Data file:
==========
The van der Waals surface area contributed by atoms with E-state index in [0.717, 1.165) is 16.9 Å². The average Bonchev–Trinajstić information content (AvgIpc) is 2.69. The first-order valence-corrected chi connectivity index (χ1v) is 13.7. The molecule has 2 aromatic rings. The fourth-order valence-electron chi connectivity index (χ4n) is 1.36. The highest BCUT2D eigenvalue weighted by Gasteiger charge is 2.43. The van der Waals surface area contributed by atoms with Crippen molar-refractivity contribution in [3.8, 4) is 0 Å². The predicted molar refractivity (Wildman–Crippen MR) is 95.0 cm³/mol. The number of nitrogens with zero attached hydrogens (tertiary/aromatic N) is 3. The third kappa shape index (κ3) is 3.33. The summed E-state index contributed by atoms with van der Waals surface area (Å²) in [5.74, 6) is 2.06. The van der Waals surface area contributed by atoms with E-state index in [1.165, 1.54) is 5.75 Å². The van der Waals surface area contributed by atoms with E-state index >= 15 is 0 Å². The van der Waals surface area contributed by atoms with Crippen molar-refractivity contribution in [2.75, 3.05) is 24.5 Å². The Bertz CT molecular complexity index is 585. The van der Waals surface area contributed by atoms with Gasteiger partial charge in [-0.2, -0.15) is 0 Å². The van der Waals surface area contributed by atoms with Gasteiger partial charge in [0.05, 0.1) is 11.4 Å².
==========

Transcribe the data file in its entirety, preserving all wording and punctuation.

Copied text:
The van der Waals surface area contributed by atoms with E-state index in [0.717, 1.165) is 16.9 Å². The average Bonchev–Trinajstić information content (AvgIpc) is 2.69. The first-order valence-corrected chi connectivity index (χ1v) is 13.7. The molecule has 2 aromatic rings. The fourth-order valence-electron chi connectivity index (χ4n) is 1.36. The highest BCUT2D eigenvalue weighted by Gasteiger charge is 2.43. The van der Waals surface area contributed by atoms with Crippen molar-refractivity contribution in [3.8, 4) is 0 Å². The predicted molar refractivity (Wildman–Crippen MR) is 95.0 cm³/mol. The number of nitrogens with zero attached hydrogens (tertiary/aromatic N) is 3. The third kappa shape index (κ3) is 3.33. The summed E-state index contributed by atoms with van der Waals surface area (Å²) in [5.74, 6) is 2.06. The van der Waals surface area contributed by atoms with E-state index in [1.165, 1.54) is 5.75 Å². The van der Waals surface area contributed by atoms with E-state index >= 15 is 0 Å². The van der Waals surface area contributed by atoms with Crippen molar-refractivity contribution in [2.75, 3.05) is 24.5 Å². The Bertz CT molecular complexity index is 585. The van der Waals surface area contributed by atoms with Gasteiger partial charge in [-0.2, -0.15) is 0 Å². The van der Waals surface area contributed by atoms with Gasteiger partial charge in [0.05, 0.1) is 11.4 Å².